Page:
CHARLESTON, W.Va. — The state Department of Education’s Accountability Office has marked programs in nine county school districts in West Virginia that need assistance.
The state Board of Education approved the Annual County Board of Education Accountability Report at its meeting last week.
According to Accountability Services Director Matt Hicks, the reviews found Calhoun and Wyoming counties need assistance in the area of finance; Cabell, Fayette, Hampshire, Jefferson and Kanawha counties in the area of special education; and Calhoun, Hancock and Wood counties in the area of Universal Pre-K readiness.
Hicks said his office reviews information submitted by each county school district through 11 indicators.
State Board of Education President Miller Hall said the Accountability Report is not punitive but a way to help counties improve.
“This is not an ‘I gotcha moment. I’m catching you doing something bad.’ These things are to help our counties to improve and to help our young people with their academics, behavior and finances. We want to offer support,” Hall said.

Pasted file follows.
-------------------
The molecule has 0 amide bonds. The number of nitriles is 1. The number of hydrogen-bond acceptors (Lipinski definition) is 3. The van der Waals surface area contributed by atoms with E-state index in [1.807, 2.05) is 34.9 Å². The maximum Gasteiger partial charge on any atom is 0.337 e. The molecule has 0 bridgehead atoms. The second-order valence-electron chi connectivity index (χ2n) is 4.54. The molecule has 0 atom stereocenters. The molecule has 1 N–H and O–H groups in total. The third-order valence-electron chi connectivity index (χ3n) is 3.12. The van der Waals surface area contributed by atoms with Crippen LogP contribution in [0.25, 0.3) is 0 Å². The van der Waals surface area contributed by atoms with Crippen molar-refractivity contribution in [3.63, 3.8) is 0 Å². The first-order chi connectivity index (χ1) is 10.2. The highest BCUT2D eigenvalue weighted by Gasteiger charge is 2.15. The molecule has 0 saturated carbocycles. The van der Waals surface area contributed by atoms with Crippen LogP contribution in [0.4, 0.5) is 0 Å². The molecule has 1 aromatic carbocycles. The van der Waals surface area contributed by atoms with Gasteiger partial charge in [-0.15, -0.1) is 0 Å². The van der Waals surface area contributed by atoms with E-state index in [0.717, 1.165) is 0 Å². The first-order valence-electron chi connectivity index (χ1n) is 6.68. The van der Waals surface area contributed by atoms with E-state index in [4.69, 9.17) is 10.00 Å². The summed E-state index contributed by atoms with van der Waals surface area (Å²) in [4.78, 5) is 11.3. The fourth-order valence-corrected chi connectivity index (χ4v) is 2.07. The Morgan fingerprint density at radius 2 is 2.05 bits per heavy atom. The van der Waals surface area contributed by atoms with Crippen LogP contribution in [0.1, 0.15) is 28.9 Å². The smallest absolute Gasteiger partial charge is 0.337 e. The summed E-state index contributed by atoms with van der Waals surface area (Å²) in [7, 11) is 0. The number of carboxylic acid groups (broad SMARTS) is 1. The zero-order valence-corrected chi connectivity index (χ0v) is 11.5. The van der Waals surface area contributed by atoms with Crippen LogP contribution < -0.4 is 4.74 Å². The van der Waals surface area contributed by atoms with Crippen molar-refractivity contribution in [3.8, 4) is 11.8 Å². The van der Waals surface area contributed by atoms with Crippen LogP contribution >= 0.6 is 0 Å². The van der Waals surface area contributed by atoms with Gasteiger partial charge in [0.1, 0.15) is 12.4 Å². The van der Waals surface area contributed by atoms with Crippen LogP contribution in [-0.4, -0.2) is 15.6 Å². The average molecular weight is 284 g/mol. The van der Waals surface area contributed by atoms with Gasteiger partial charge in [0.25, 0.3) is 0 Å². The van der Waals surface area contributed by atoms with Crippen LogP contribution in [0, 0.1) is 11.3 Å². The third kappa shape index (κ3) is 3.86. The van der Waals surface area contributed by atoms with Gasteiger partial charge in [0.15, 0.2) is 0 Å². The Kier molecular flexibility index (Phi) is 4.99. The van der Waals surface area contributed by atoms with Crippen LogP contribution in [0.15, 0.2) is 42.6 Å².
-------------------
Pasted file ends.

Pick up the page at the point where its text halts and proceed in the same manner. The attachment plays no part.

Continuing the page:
Hicks said each county has been informed.
“The superintendents of each of these counties have been notified on their ratings and the offices within the department are ready to support these counties in developing an action plan to address those deficiencies,” Hicks told the state Board of Education.
State School Superintendent Clayton Burch told the board its important to keep in mind the accountability reports do not include Balanced Scorecard results because of the ongoing pandemic.
“We know that we don’t have Balanced Scorecard results and we all know that we are going to have to eventually establish a new baseline because it’s making it harder and harder, even for our accountability system, to dig in and look at these efficiencies especially if we don’t have that student achievement data,” Burch said.